Linked by David Adams on Tue 20th Mar 2012 17:27 UTC, submitted by sawboss
Hardware, Embedded Systems "In the world of hard drives storage, density is king and Seagate has just achieved a major breakthrough that guarantees major storage gains for the next decade. That breakthrough is managing to squeeze 1 terabit (1 trillion bits) of data into a square inch or space, effectively opening the way for larger hard drives over the coming years beyond the 3TB maximum we currently enjoy. How much of an improvement does this storage milestone offer? Current hard drives max out at around 620 gigabits per square inch, meaning Seagate has improved upon that by over 50%. However, that's just the beginning."
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RE[3]: Faster now !
by Alfman on Wed 21st Mar 2012 14:44 UTC in reply to "RE[2]: Faster now !"
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"I wonder... Since LBA has been the norm, are OSs still in control of where their data goes on the HDD, or is it the job of a hard drive's manufacturer to propose a LBA->physical geometry mapping which verifies such laws as 'First LBA blocks are accessed faster' ? "

Even picking sectors randomly, most data will end up on the outer half of the disk anyways (hmm 'half' is a misnomer here). Assuming all data has the same priority, then ideally it should be equally distributed. For this, random placement turns out to be not bad at all. Keeping file sectors far apart even helps avoid fragmentation which is a much worse bottleneck than throughput. If the system had a policy to store all files in the faster sectors fist when the disk is empty, over time the newer files would be placed in slower parts of the disk. Consequently the file system would appear to slow down over time, which I feel is a bad quality. Maybe the OS can move files around in the background, but this could slow it down further.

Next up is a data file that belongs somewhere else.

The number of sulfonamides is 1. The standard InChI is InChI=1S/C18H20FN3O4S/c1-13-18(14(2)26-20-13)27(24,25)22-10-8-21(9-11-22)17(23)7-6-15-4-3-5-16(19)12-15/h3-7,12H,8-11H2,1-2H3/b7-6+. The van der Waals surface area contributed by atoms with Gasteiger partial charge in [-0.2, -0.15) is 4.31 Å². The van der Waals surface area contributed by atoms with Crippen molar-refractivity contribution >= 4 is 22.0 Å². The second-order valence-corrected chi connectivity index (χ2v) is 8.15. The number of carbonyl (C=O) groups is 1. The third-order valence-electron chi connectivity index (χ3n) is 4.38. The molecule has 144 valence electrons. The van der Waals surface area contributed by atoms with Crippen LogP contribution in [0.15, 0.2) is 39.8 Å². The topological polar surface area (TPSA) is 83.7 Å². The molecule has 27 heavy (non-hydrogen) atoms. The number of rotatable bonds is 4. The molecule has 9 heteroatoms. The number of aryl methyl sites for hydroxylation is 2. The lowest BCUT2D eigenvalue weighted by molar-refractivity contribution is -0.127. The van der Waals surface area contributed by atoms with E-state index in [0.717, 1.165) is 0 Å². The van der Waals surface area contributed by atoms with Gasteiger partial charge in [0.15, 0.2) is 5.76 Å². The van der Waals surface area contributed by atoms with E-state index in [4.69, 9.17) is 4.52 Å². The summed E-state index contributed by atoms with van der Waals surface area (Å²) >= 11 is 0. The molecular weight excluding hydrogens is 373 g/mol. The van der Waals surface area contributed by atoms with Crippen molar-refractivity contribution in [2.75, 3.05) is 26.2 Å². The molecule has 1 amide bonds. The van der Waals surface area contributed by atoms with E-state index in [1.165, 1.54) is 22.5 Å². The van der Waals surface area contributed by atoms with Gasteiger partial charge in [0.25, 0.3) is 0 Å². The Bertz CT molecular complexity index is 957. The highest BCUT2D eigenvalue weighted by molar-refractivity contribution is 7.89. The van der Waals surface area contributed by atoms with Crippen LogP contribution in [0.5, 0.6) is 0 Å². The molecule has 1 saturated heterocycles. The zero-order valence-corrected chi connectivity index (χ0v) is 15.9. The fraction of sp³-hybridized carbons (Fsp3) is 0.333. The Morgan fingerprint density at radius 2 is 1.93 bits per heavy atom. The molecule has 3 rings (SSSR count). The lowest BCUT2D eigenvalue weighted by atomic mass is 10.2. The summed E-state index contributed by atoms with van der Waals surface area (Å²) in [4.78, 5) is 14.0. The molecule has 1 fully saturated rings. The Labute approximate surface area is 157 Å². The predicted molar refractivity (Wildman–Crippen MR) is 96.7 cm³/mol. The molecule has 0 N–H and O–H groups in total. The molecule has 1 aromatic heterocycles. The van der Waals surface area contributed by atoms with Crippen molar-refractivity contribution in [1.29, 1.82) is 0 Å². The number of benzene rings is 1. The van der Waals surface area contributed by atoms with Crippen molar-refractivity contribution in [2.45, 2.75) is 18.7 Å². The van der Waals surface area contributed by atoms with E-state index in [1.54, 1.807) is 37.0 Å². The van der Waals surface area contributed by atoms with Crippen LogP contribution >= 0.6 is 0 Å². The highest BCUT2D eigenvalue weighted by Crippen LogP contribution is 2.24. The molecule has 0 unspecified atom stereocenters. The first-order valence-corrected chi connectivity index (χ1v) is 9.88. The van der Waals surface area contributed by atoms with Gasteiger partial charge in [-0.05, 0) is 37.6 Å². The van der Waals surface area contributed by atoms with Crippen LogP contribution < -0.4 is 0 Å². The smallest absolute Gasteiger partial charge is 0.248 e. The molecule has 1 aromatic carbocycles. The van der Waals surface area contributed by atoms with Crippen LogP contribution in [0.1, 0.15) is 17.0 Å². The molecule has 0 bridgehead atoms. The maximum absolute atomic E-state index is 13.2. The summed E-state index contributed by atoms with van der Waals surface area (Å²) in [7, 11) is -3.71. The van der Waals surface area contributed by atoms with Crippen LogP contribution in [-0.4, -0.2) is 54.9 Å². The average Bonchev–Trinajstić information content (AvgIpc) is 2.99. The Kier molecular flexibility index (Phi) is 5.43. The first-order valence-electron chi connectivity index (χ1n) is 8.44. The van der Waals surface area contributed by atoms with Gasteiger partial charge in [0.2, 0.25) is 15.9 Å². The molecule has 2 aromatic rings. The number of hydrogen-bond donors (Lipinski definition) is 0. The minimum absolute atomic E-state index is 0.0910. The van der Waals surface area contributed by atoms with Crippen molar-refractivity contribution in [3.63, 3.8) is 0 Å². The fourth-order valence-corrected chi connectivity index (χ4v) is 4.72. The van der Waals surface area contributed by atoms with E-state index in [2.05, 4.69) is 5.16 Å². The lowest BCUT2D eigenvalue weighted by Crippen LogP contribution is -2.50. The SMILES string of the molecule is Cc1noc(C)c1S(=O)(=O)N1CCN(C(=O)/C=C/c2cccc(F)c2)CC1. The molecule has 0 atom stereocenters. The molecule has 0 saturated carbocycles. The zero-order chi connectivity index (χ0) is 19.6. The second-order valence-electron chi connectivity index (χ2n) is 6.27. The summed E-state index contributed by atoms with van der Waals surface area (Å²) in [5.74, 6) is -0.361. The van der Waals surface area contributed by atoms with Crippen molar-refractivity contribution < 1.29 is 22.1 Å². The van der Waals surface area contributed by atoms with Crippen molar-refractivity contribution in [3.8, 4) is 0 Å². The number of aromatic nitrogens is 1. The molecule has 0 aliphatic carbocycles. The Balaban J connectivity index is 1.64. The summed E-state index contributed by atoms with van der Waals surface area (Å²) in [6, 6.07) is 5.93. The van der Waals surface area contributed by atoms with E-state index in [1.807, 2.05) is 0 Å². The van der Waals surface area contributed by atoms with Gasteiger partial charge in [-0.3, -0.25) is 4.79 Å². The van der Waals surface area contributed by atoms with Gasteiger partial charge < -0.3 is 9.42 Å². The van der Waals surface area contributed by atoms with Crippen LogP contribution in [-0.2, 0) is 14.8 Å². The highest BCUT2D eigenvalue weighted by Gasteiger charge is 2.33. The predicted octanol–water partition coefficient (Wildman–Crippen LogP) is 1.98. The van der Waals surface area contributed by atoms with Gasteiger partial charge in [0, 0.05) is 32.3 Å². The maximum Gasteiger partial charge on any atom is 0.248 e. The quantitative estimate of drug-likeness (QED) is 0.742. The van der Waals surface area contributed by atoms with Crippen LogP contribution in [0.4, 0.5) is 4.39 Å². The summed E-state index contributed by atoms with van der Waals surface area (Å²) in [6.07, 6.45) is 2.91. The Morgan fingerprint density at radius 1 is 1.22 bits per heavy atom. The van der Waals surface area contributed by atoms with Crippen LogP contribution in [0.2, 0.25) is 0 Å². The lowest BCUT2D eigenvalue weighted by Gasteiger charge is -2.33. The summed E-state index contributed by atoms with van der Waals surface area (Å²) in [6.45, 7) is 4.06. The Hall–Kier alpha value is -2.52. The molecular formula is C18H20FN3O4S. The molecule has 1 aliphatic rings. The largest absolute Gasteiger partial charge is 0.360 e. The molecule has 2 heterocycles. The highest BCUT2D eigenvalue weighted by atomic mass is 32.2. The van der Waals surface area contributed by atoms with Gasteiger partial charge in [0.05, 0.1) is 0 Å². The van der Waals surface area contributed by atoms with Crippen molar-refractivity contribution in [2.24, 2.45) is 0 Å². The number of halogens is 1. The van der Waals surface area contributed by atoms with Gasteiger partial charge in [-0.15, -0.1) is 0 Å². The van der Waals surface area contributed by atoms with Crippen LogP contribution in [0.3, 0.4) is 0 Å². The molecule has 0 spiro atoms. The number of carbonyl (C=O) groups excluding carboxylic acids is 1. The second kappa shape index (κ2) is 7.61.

In my opinion seek performance is far more critical for most real-world applications. Even slow sectors on cheap consumer drives can beat 50MB/s.

You mentioned RAID 0 in the context of increasing throughput, but it could also help reduce seek latencies. It'd be theoretically possible to have two or more disk having identical content synced to spin together out of phase, and have a smart controller to direct read requests to the disk which is closest to the data. This design would give a performance boost not only for seeking, but also raw throughput. The inherent redundancy might be a selling point also. One could do the same thing minus the redundancy by having two heads on the same platter.

The above arrays would require specialized disks, but one might approximate it with off the shelf hardware using software alone. The OS would send 2 or more identical requests to the disks, and the data from whichever happens to respond first is used. This would negate the throughput multiplication factor, but for the average case seek time could be halved (it would be unfortunate if the disks ended up spinning exactly in phase out of coincidence). I'm also not sure if this software solution could scale unless we could immediately cancel the read request on the loosing disk.

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RE[4]: Faster now !
by Alfman on Wed 21st Mar 2012 15:41 in reply to "RE[3]: Faster now !"
Alfman Member since:

A very clever OS might even be able to pragmatically determine the disk's phase and velocity by timing it's response latencies. It might then create a model in software of the disk's platter/head position at any given point in time and then determine which disk of a raid array is more likely to respond quicker and then only send the request to that disk.

I have to wonder whether any of this micromanaging could offer a performance benefit over a simpler implementation of using a dual disk elevator algorithm. Even a 25% increase in seek speed might be worthwhile for a seek-bound database.

Reply Parent Score: 2